“Are you OK?” I called after her.
“Yes, Mom,” she replied in that “of-course-I’m-fine voice.
“Well you ran past me and nearly knocked me into the wall,” I said through the bathroom door.
“I just needed to go, Mom,” she said in return, a slight annoyance in her voice. “I can’t believe we’re talking about poop through the door,” she said finally.
“It’s not that big of a deal,” I reassured her.
She then emerged from the bathroom and just looked at me. “It’s weird that you are standing here waiting for me.”
“I’m not waiting for you; I just wanted to know why you almost knocked me over coming in,” I told her. “If you had to go so bad, why didn’t you go at school?”
She looked at me like I had three heads. “That’s just wrong, Mom; I would never go at school.”
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Intrigued, I had to ask, “Why not?”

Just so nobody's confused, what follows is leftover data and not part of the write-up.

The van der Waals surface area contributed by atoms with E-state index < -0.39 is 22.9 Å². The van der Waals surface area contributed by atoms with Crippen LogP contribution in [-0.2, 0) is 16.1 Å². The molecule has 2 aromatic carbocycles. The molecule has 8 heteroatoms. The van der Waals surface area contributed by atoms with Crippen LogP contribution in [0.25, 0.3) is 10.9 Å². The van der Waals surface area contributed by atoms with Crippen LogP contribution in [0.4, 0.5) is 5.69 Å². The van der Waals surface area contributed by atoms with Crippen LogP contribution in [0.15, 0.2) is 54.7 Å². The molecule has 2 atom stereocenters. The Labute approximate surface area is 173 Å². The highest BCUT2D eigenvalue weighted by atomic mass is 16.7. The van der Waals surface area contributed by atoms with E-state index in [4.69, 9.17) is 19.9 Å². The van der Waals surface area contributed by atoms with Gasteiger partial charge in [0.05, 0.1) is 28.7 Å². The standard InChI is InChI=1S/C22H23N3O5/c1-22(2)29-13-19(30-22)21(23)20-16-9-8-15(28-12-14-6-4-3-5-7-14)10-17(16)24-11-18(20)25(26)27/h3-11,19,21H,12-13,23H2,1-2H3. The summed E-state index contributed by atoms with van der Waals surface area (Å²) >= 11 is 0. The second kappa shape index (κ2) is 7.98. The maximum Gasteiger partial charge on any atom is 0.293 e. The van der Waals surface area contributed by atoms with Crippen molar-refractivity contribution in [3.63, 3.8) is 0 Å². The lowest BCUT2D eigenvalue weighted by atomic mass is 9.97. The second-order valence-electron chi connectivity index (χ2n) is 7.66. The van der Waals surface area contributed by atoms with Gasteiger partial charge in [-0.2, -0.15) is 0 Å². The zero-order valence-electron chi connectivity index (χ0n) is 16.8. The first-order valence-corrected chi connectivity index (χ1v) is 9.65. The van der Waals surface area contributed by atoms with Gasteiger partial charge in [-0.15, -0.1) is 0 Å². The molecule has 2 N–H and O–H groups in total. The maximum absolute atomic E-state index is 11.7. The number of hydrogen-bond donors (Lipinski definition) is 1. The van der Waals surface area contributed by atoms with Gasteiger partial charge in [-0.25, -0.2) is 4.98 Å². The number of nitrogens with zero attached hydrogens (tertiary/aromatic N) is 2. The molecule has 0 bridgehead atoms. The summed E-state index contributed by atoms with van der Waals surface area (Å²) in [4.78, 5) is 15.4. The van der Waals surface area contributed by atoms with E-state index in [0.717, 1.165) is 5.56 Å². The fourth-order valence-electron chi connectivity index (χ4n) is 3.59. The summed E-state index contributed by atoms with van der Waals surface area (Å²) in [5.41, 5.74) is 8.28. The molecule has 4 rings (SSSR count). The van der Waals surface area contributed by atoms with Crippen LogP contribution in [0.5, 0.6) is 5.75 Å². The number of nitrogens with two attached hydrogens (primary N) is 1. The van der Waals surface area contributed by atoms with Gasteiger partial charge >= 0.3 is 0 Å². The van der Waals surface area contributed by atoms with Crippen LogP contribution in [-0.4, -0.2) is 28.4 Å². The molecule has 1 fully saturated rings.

” It’s just gross; I would rather do it at home,” Shannon replied.
“I don’t get it: you don’t poop all day, even when you have to go? That just doesn’t sound healthy.”
“Oh my God, Mom,” she replied. “It’s not that big of a deal. I can’t go at school. I don’t know anyone who does.”
Now I was fascinated. “What are the bathrooms at school for then?” I asked sarcastically.
Just then, my oldest son, Ryan, came down the hall.
“Ry, you graduated from Shannon’s high school. Did you know that no one poops in the bathrooms?” I said, jokingly.
“Of course I know that, Mom,” he said matter-of-factly. “That would just be sick.”
Shannon gave me a knowingly glance and went into her room. Ryan continued down the hall and disappeared into the bathroom. And I stood there, alone in the hallway, shaking my head.
“I should really get my plumbing checked,” I thought to myself.